PlatON Tech-Column | PlatON Automated Testing of Smart Contracts (I)

PlatON Tech-Column | PlatON Automated Testing of Smart Contracts (I)

Recall that in the last issue we explained the introduction of automation testing related to PlatON, this time we will explain what testing work has been done in PlatON for smart contracts. First of all, we need to understand what a smart contract is. Essentially, a smart contract is a piece of program that automates the processing of traditional contracts in the form of computer instructions. Simply put, a smart contract is a piece of code that triggers the execution of a transaction between two parties on a blockchain asset, and this code is the smart contract. So here are a few questions to explain our smart contract testing at PlatON. This is the first part of the article.

Why do smart contract testing

PlatON testing is divided into two main parts.

  • The first part is the economic model and chain characteristics validation
  • The second part is smart contract validation and adaptation

In addition to ensuring that the PlatON chain’s economic model and business logic are working properly, it also needs to support a wide range of smart contracts on the chain, and therefore needs to be compatible with mainstream DAPPs on the chain.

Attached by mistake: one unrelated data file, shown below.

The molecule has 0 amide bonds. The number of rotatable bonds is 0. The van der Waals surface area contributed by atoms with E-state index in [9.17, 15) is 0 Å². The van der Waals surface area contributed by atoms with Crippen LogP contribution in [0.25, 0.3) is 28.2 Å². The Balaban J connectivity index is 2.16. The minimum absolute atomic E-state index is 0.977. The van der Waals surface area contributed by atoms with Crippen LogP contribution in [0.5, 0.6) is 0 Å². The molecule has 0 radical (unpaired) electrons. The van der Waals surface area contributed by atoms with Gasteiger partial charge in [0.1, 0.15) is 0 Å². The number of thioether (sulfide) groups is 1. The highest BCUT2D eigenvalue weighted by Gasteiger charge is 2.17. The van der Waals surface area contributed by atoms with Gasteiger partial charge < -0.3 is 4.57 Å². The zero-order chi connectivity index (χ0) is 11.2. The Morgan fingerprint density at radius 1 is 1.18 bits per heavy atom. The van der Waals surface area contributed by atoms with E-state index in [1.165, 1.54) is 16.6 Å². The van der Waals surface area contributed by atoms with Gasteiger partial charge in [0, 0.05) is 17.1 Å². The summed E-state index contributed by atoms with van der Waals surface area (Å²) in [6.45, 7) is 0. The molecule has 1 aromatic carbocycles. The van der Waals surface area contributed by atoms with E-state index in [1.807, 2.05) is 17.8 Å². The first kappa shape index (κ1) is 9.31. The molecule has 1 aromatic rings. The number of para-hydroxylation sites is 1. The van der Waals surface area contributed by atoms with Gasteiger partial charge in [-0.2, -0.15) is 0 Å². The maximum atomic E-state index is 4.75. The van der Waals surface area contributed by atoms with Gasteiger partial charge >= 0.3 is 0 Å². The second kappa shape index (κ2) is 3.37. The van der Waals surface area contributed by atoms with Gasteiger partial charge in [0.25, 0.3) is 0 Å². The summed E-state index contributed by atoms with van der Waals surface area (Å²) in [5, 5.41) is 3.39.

Of course, the focus here is on PlatON’s ability to adapt to the methods, types and versions of smart contracts, and we verify this by writing corresponding test contracts.

Unlike a dedicated smart contract test, we require the business logic of the test contract itself to meet the logic required to verify PlatON’s chain adaptation.

What is the approach to smart contract testing

The PlatON testing team takes two approaches to testing smart contracts, chosen for different stages and scope of testing: the conventional industry mainstream testing approach is to use the

Truffle tool

  • Easy to install
  • Fast compile, deploy and call approach
  • Low learning costs

Truffle’s features allow our testing team to use Truffle to make simple contract calls to verify the correct logic of a new contract after it has been tested, which is where the tool comes in handy.

We also choose to use Truffle if the changes in the release are simple and the value of automation is not high.

Smart contracts for automation

  • High maintenance cost investment
  • Saves time and manpower, and can be used as long as the code is well maintained
  • Long upfront development cycle

Currently, PlatON’s testing team’s main smart contracts are automated, mainly because they can be tested in a short period of time during release iterations, maximizing the quality of the iterations and allowing for timely and comprehensive validation when development changes have a large impact so that problems can be identified and avoided.

The team only needs to add new test cases based on the features and additions of each release to continuously improve the level of test coverage, and to make it more accessible to more people, we also actively promote the combination of automated testing and continuous integration, which largely provides efficiency and quality in testing and development.

(To be continued)

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